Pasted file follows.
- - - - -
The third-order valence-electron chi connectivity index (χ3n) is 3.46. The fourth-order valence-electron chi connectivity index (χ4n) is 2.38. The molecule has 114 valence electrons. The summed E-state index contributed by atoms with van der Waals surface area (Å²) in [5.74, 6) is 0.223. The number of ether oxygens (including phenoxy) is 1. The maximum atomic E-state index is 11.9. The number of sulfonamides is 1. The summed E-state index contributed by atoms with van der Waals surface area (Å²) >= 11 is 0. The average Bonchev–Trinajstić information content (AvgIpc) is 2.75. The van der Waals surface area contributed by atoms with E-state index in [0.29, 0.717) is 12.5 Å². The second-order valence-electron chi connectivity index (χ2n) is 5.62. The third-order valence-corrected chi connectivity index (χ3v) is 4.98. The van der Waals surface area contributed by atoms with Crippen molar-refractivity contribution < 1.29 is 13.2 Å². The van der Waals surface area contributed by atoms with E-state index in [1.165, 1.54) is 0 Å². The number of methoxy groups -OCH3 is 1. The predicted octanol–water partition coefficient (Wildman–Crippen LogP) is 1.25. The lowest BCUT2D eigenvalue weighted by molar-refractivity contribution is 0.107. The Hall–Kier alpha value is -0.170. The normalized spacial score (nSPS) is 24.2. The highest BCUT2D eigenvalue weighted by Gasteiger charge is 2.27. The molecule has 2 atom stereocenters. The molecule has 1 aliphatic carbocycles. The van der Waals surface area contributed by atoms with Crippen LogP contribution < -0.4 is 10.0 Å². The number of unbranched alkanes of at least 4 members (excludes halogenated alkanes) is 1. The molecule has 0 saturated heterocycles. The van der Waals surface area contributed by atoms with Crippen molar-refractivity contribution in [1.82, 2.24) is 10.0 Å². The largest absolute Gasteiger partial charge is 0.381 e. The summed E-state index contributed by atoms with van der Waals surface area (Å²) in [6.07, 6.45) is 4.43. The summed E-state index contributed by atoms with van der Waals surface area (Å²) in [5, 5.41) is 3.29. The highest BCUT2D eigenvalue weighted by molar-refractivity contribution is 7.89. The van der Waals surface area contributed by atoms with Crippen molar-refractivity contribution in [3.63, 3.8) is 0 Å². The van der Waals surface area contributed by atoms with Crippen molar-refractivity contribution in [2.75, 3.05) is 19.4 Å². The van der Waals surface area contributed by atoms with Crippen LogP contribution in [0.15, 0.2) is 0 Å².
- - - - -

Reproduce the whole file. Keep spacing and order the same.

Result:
The third-order valence-electron chi connectivity index (χ3n) is 3.46. The fourth-order valence-electron chi connectivity index (χ4n) is 2.38. The molecule has 114 valence electrons. The summed E-state index contributed by atoms with van der Waals surface area (Å²) in [5.74, 6) is 0.223. The number of ether oxygens (including phenoxy) is 1. The maximum atomic E-state index is 11.9. The number of sulfonamides is 1. The summed E-state index contributed by atoms with van der Waals surface area (Å²) >= 11 is 0. The average Bonchev–Trinajstić information content (AvgIpc) is 2.75. The van der Waals surface area contributed by atoms with E-state index in [0.29, 0.717) is 12.5 Å². The second-order valence-electron chi connectivity index (χ2n) is 5.62. The third-order valence-corrected chi connectivity index (χ3v) is 4.98. The van der Waals surface area contributed by atoms with Crippen molar-refractivity contribution < 1.29 is 13.2 Å². The van der Waals surface area contributed by atoms with E-state index in [1.165, 1.54) is 0 Å². The number of methoxy groups -OCH3 is 1. The predicted octanol–water partition coefficient (Wildman–Crippen LogP) is 1.25. The lowest BCUT2D eigenvalue weighted by molar-refractivity contribution is 0.107. The Hall–Kier alpha value is -0.170. The normalized spacial score (nSPS) is 24.2. The highest BCUT2D eigenvalue weighted by Gasteiger charge is 2.27. The molecule has 2 atom stereocenters. The molecule has 1 aliphatic carbocycles. The van der Waals surface area contributed by atoms with Crippen LogP contribution < -0.4 is 10.0 Å². The number of unbranched alkanes of at least 4 members (excludes halogenated alkanes) is 1. The molecule has 0 saturated heterocycles. The van der Waals surface area contributed by atoms with Crippen molar-refractivity contribution in [1.82, 2.24) is 10.0 Å². The largest absolute Gasteiger partial charge is 0.381 e. The summed E-state index contributed by atoms with van der Waals surface area (Å²) in [6.07, 6.45) is 4.43. The summed E-state index contributed by atoms with van der Waals surface area (Å²) in [5, 5.41) is 3.29. The highest BCUT2D eigenvalue weighted by molar-refractivity contribution is 7.89. The van der Waals surface area contributed by atoms with Crippen molar-refractivity contribution in [3.63, 3.8) is 0 Å². The van der Waals surface area contributed by atoms with Crippen molar-refractivity contribution in [2.75, 3.05) is 19.4 Å². The van der Waals surface area contributed by atoms with Crippen LogP contribution in [0.15, 0.2) is 0 Å².